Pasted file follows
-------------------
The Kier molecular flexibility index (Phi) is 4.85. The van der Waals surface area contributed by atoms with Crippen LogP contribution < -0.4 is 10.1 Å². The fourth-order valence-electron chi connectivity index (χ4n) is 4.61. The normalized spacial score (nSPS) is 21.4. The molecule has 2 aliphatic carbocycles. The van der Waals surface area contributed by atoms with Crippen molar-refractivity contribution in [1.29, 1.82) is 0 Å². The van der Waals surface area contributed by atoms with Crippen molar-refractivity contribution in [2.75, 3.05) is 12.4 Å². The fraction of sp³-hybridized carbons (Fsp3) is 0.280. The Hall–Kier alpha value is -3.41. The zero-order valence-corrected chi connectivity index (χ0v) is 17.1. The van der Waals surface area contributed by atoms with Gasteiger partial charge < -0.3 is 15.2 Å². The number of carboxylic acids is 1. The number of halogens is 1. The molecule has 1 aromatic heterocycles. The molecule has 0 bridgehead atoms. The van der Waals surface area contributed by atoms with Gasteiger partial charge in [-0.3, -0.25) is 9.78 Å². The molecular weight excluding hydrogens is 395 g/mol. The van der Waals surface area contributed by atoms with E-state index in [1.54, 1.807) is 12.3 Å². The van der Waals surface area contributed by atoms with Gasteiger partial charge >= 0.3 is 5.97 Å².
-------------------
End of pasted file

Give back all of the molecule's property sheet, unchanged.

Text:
The Kier molecular flexibility index (Phi) is 4.85. The van der Waals surface area contributed by atoms with Crippen LogP contribution < -0.4 is 10.1 Å². The fourth-order valence-electron chi connectivity index (χ4n) is 4.61. The normalized spacial score (nSPS) is 21.4. The molecule has 2 aliphatic carbocycles. The van der Waals surface area contributed by atoms with Crippen molar-refractivity contribution in [1.29, 1.82) is 0 Å². The van der Waals surface area contributed by atoms with Crippen molar-refractivity contribution in [2.75, 3.05) is 12.4 Å². The fraction of sp³-hybridized carbons (Fsp3) is 0.280. The Hall–Kier alpha value is -3.41. The zero-order valence-corrected chi connectivity index (χ0v) is 17.1. The van der Waals surface area contributed by atoms with Gasteiger partial charge < -0.3 is 15.2 Å². The number of carboxylic acids is 1. The number of halogens is 1. The molecule has 1 aromatic heterocycles. The molecule has 0 bridgehead atoms. The van der Waals surface area contributed by atoms with Gasteiger partial charge in [-0.3, -0.25) is 9.78 Å². The molecular weight excluding hydrogens is 395 g/mol. The van der Waals surface area contributed by atoms with E-state index in [1.54, 1.807) is 12.3 Å². The van der Waals surface area contributed by atoms with Gasteiger partial charge >= 0.3 is 5.97 Å².